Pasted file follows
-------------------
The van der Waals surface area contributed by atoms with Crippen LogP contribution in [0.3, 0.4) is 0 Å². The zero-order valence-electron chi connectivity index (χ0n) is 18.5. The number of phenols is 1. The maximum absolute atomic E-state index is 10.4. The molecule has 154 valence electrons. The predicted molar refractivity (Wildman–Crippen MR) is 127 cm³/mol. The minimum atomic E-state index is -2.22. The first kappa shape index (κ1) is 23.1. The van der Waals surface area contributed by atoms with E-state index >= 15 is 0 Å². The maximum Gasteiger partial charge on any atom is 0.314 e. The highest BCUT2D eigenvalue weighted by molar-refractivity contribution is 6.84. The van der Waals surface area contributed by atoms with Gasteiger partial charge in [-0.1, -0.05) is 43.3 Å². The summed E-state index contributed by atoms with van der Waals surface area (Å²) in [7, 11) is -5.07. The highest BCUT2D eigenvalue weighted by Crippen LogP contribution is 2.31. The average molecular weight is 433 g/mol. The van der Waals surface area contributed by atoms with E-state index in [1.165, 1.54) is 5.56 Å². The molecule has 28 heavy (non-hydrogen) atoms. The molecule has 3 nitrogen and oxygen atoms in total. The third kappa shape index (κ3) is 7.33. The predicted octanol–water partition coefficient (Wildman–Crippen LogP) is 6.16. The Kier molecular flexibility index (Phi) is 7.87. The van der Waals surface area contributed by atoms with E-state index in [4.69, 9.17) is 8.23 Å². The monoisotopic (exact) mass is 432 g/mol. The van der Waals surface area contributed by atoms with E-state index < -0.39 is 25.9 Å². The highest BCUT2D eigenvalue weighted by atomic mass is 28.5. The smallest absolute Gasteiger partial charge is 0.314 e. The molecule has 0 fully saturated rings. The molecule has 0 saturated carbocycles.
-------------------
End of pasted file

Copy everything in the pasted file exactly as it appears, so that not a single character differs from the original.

The van der Waals surface area contributed by atoms with Crippen LogP contribution in [0.3, 0.4) is 0 Å². The zero-order valence-electron chi connectivity index (χ0n) is 18.5. The number of phenols is 1. The maximum absolute atomic E-state index is 10.4. The molecule has 154 valence electrons. The predicted molar refractivity (Wildman–Crippen MR) is 127 cm³/mol. The minimum atomic E-state index is -2.22. The first kappa shape index (κ1) is 23.1. The van der Waals surface area contributed by atoms with E-state index >= 15 is 0 Å². The maximum Gasteiger partial charge on any atom is 0.314 e. The highest BCUT2D eigenvalue weighted by molar-refractivity contribution is 6.84. The van der Waals surface area contributed by atoms with Gasteiger partial charge in [-0.1, -0.05) is 43.3 Å². The summed E-state index contributed by atoms with van der Waals surface area (Å²) in [7, 11) is -5.07. The highest BCUT2D eigenvalue weighted by Crippen LogP contribution is 2.31. The average molecular weight is 433 g/mol. The van der Waals surface area contributed by atoms with E-state index in [1.165, 1.54) is 5.56 Å². The molecule has 28 heavy (non-hydrogen) atoms. The molecule has 3 nitrogen and oxygen atoms in total. The third kappa shape index (κ3) is 7.33. The predicted octanol–water partition coefficient (Wildman–Crippen LogP) is 6.16. The Kier molecular flexibility index (Phi) is 7.87. The van der Waals surface area contributed by atoms with E-state index in [4.69, 9.17) is 8.23 Å². The monoisotopic (exact) mass is 432 g/mol. The van der Waals surface area contributed by atoms with E-state index < -0.39 is 25.9 Å². The highest BCUT2D eigenvalue weighted by atomic mass is 28.5. The smallest absolute Gasteiger partial charge is 0.314 e. The molecule has 0 fully saturated rings. The molecule has 0 saturated carbocycles.